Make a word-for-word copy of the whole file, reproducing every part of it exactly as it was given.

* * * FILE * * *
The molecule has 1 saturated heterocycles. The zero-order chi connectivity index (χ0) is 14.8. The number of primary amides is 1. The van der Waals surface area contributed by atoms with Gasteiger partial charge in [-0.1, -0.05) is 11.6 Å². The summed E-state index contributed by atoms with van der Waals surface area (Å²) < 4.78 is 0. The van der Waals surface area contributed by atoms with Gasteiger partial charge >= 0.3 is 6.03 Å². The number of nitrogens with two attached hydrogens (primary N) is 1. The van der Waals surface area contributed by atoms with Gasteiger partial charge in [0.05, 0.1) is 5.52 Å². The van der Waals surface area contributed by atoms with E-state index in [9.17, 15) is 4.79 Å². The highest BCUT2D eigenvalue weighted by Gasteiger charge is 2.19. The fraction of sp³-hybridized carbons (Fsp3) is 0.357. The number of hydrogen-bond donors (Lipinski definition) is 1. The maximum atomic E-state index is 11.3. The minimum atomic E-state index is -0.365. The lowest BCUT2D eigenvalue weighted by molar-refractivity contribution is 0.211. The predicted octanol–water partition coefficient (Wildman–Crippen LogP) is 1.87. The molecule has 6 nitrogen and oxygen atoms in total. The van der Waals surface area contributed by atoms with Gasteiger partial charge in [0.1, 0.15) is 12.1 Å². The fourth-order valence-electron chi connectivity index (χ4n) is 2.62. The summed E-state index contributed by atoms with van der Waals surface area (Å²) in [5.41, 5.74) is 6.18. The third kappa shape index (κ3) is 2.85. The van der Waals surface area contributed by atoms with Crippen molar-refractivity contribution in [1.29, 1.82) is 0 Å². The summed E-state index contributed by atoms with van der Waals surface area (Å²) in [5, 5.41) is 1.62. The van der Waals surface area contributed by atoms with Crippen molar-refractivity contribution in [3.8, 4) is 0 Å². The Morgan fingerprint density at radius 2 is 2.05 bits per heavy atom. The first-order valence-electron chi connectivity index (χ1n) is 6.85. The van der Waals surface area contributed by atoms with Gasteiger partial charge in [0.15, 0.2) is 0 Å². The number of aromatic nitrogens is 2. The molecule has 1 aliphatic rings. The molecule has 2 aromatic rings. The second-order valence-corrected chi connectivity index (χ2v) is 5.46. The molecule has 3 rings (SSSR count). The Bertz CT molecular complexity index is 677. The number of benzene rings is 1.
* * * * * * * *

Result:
The molecule has 1 saturated heterocycles. The zero-order chi connectivity index (χ0) is 14.8. The number of primary amides is 1. The van der Waals surface area contributed by atoms with Gasteiger partial charge in [-0.1, -0.05) is 11.6 Å². The summed E-state index contributed by atoms with van der Waals surface area (Å²) < 4.78 is 0. The van der Waals surface area contributed by atoms with Gasteiger partial charge >= 0.3 is 6.03 Å². The number of nitrogens with two attached hydrogens (primary N) is 1. The van der Waals surface area contributed by atoms with Gasteiger partial charge in [0.05, 0.1) is 5.52 Å². The van der Waals surface area contributed by atoms with E-state index in [9.17, 15) is 4.79 Å². The highest BCUT2D eigenvalue weighted by Gasteiger charge is 2.19. The fraction of sp³-hybridized carbons (Fsp3) is 0.357. The number of hydrogen-bond donors (Lipinski definition) is 1. The maximum atomic E-state index is 11.3. The minimum atomic E-state index is -0.365. The lowest BCUT2D eigenvalue weighted by molar-refractivity contribution is 0.211. The predicted octanol–water partition coefficient (Wildman–Crippen LogP) is 1.87. The molecule has 6 nitrogen and oxygen atoms in total. The van der Waals surface area contributed by atoms with Gasteiger partial charge in [0.1, 0.15) is 12.1 Å². The fourth-order valence-electron chi connectivity index (χ4n) is 2.62. The summed E-state index contributed by atoms with van der Waals surface area (Å²) in [5.41, 5.74) is 6.18. The third kappa shape index (κ3) is 2.85. The van der Waals surface area contributed by atoms with Crippen molar-refractivity contribution in [1.29, 1.82) is 0 Å². The summed E-state index contributed by atoms with van der Waals surface area (Å²) in [5, 5.41) is 1.62. The van der Waals surface area contributed by atoms with Crippen molar-refractivity contribution in [3.8, 4) is 0 Å². The Morgan fingerprint density at radius 2 is 2.05 bits per heavy atom. The first-order valence-electron chi connectivity index (χ1n) is 6.85. The van der Waals surface area contributed by atoms with Gasteiger partial charge in [0.15, 0.2) is 0 Å². The number of aromatic nitrogens is 2. The molecule has 1 aliphatic rings. The molecule has 2 aromatic rings. The second-order valence-corrected chi connectivity index (χ2v) is 5.46. The molecule has 3 rings (SSSR count). The Bertz CT molecular complexity index is 677. The number of benzene rings is 1.